According to the Russian Foreign Ministry, the African delegation to the forum included Teodoro Obiang, president of Equatorial Guinea; chairman of the African Union Nguema Mbasogo; and chairman of the Commission of the African Union, Jean Ping, as well as many African ambassadors. On the Russian side was Special Presidential Representative for Cooperation with African countries Mikhail Margelov and a number of other high-level officials along with representatives of 30 major Russian companies.


Despite what some African leaders might believer, Margelov said that Russian companies are highly interested in the development of natural resources deposits in Africa. Russian companies want to develop deposits of rare metals, including cobalt and chromium ores, and uranium fields. The companies are also interested in diamond and platinum metals production in African states.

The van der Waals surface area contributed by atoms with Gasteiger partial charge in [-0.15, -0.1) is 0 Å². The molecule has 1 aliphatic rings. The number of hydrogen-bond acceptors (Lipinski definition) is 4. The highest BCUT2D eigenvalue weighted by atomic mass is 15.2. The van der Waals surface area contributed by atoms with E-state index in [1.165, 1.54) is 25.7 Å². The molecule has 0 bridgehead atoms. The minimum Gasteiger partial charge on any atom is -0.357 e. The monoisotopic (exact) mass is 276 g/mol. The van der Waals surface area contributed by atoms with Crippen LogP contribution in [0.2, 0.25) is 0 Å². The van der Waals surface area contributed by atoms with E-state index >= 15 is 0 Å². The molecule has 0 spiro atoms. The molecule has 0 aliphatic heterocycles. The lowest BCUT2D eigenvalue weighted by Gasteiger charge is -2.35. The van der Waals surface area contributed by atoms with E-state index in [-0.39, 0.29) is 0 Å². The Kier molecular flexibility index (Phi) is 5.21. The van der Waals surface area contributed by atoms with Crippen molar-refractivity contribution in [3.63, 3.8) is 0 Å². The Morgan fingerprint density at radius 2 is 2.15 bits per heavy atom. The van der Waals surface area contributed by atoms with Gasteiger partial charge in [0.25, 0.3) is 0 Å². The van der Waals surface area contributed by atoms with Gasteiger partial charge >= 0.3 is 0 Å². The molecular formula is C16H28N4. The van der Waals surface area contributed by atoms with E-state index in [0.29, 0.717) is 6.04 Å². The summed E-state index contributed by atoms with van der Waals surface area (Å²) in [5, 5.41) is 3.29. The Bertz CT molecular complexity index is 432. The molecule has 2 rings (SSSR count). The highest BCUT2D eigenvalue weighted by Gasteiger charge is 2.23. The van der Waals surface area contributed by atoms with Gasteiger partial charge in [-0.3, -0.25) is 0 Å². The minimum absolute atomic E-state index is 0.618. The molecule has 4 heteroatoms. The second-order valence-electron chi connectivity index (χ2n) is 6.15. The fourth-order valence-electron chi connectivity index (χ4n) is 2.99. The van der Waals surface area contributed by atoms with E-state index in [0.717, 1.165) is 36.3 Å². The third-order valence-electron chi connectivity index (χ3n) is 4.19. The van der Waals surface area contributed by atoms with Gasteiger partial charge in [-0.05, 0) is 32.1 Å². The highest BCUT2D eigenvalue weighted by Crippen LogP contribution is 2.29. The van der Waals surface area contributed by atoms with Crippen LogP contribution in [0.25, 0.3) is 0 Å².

"Africa is a prospective region for Russian mining companies and Russia can offer technological products in the military, geological exploration and energy spheres. There are also prospects for sales of our metallurgical and machine-building products in Africa," Margelov said at the forum.


"Russia's participation in oil and gas production is important as well since Africa will provide up to one quarter of the world's oil output soon," he said, adding that Russia faced competition with U.S., EU, Chinese and Indian companies as well as with corporations from the Arabian Peninsula in the region.